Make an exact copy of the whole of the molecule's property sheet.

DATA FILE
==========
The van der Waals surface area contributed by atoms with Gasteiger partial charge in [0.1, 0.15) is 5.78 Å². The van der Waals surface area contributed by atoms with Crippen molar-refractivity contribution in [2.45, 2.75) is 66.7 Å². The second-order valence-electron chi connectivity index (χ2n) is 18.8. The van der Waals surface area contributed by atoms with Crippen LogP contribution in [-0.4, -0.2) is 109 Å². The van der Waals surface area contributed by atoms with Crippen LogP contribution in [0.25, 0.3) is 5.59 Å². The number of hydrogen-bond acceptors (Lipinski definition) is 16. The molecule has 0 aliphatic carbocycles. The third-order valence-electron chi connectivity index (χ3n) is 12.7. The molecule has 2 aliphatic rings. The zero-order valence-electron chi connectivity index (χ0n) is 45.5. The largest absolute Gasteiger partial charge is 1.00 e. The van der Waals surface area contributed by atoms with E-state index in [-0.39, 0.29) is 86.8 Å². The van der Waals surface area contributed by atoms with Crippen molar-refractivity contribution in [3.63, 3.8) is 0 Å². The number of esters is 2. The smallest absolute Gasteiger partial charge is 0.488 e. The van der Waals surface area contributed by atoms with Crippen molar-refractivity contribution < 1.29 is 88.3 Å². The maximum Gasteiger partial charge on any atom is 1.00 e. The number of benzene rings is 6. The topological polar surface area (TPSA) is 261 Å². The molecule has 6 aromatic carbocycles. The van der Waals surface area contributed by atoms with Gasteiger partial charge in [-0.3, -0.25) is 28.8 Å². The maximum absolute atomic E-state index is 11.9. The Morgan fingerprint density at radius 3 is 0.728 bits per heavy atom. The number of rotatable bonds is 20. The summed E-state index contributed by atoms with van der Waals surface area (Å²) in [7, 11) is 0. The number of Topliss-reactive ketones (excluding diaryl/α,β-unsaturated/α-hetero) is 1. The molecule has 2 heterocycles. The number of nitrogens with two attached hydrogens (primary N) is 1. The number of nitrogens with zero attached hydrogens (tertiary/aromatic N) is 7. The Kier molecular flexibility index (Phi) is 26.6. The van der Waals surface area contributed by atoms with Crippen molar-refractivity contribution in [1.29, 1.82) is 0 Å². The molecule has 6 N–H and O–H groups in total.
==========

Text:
The van der Waals surface area contributed by atoms with Gasteiger partial charge in [0.1, 0.15) is 5.78 Å². The van der Waals surface area contributed by atoms with Crippen molar-refractivity contribution in [2.45, 2.75) is 66.7 Å². The second-order valence-electron chi connectivity index (χ2n) is 18.8. The van der Waals surface area contributed by atoms with Crippen LogP contribution in [-0.4, -0.2) is 109 Å². The van der Waals surface area contributed by atoms with Crippen LogP contribution in [0.25, 0.3) is 5.59 Å². The number of hydrogen-bond acceptors (Lipinski definition) is 16. The molecule has 0 aliphatic carbocycles. The third-order valence-electron chi connectivity index (χ3n) is 12.7. The molecule has 2 aliphatic rings. The zero-order valence-electron chi connectivity index (χ0n) is 45.5. The largest absolute Gasteiger partial charge is 1.00 e. The van der Waals surface area contributed by atoms with E-state index in [-0.39, 0.29) is 86.8 Å². The van der Waals surface area contributed by atoms with Crippen molar-refractivity contribution in [3.63, 3.8) is 0 Å². The number of esters is 2. The smallest absolute Gasteiger partial charge is 0.488 e. The van der Waals surface area contributed by atoms with Crippen molar-refractivity contribution < 1.29 is 88.3 Å². The maximum Gasteiger partial charge on any atom is 1.00 e. The number of benzene rings is 6. The topological polar surface area (TPSA) is 261 Å². The molecule has 6 aromatic carbocycles. The van der Waals surface area contributed by atoms with Gasteiger partial charge in [-0.3, -0.25) is 28.8 Å². The maximum absolute atomic E-state index is 11.9. The Morgan fingerprint density at radius 3 is 0.728 bits per heavy atom. The number of rotatable bonds is 20. The summed E-state index contributed by atoms with van der Waals surface area (Å²) in [7, 11) is 0. The number of Topliss-reactive ketones (excluding diaryl/α,β-unsaturated/α-hetero) is 1. The molecule has 2 heterocycles. The number of nitrogens with two attached hydrogens (primary N) is 1. The number of nitrogens with zero attached hydrogens (tertiary/aromatic N) is 7. The Kier molecular flexibility index (Phi) is 26.6. The van der Waals surface area contributed by atoms with Crippen molar-refractivity contribution in [1.29, 1.82) is 0 Å². The molecule has 6 N–H and O–H groups in total.